At the National Institutes of Health (NIH) Office of Research on Women’s Health 30th Anniversary Scientific Symposium, held Dec. 15, 2020, NIEHS Acting Deputy Director Gwen Collman, Ph.D., and Senior Advisor for Public Health John Balbus, M.D., presented innovative environmental health findings.
As part of the NIH Office of the Director, the Office of Research on Women’s Health seeks to increase the relevance of medical research to the health of all women. It urges biomedical scientists to consider the potential influence of sex — being female or male — on health and disease.
Under the symposium theme, “Advancing the Health of Women Through Science,” a panel of leaders from six NIH institutes, including Collman, shared insights on women’s health research.
Environment, timing, chemistry
“Different environmental factors are linked to many different outcomes in women’s health,” Collman said. Furthermore, women are more prone to adverse health effects from certain environmental exposures at different life stages. These stages include puberty, reproductive years, pregnancy and the postpartum period, middle age, and older age.
Collman told the audience about important associations between mixtures of environmental chemicals and health conditions. For example, traffic-related air pollution can increase a pregnant woman’s chance of developing hypertension.
Across all life stages, endocrine-disrupting chemicals, both natural and manmade, may disrupt health because they can mimic or interfere with the body’s hormones. One prominent study found that certain endocrine-disrupting chemicals found in personal care products affected puberty in girls, but there was little evidence of such effects in boys.
Other NIH leaders made important points about women’s health.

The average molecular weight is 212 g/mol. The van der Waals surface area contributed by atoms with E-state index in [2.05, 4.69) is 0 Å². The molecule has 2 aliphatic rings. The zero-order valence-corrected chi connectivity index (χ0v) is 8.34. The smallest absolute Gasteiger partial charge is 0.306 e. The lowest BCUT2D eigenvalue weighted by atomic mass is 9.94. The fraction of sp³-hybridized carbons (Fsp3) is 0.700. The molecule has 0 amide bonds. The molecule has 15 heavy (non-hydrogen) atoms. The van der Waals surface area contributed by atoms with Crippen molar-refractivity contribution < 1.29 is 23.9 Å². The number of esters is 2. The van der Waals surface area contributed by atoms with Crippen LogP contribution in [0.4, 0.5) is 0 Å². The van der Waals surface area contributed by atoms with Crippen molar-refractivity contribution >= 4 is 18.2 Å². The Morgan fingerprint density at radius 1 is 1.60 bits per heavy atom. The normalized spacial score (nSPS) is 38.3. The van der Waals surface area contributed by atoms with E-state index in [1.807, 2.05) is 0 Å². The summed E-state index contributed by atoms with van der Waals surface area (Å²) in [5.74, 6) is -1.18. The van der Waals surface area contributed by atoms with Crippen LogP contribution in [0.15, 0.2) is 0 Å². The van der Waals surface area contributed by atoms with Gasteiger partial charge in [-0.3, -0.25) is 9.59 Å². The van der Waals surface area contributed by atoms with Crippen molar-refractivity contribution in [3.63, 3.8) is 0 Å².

- Monica Webb Hooper, Ph.D., deputy director of the National Institute on Minority Health and Health Disparities, explained that differences in life expectancy are a primary reason for looking at sex differences in health research. Across different racial groups, women tend to live longer than men.
- Helene Langevin, M.D., director of the National Center for Complementary and Integrative Health, noted that complementary health approaches are used more frequently by women than men. Women use these approaches for general health and well-being, as well as specific conditions such as pain management.
- Norman Sharpless, M.D., director of the National Cancer Institute, described significant sex differences in mechanisms of cancer development. For example, estrogen is linked to a higher rate of thyroid cancer in women. Among people who never smoked, lung cancer affects more women than men.
- Diana Bianchi, M.D., director of the Eunice Kennedy Shriver National Institute of Child Health and Human Development, discussed major gaps in knowledge about menstrual biology and health. Menstrual health studies provide answers to essential questions about menstrual irregularities and how to treat them.
- Nora Volkow, M.D., director of the National Institute on Drug Abuse, revealed that brain imaging of opioid users reveals striking structural differences between males and females. Significant sex differences in substance use disorders should be addressed.
Environmental health and climate
Balbus discussed histories of environmental health and women’s health research, as well as climate change.
“As we try to understand women’s health effects from climate change, the broader social and environmental context must also be considered,” he said. One example is extreme heat, which can lead to adverse reproductive outcomes for women.
Climate-related disasters can also lead to disproportionate mortality for women. Contributing factors may be related to body function, such as higher rates of dietary deficiencies, and socioeconomic conditions, such as more women living in poverty.
(Carol Kelly is managing editor for the NIEHS Office of Communications and Public Liaison.)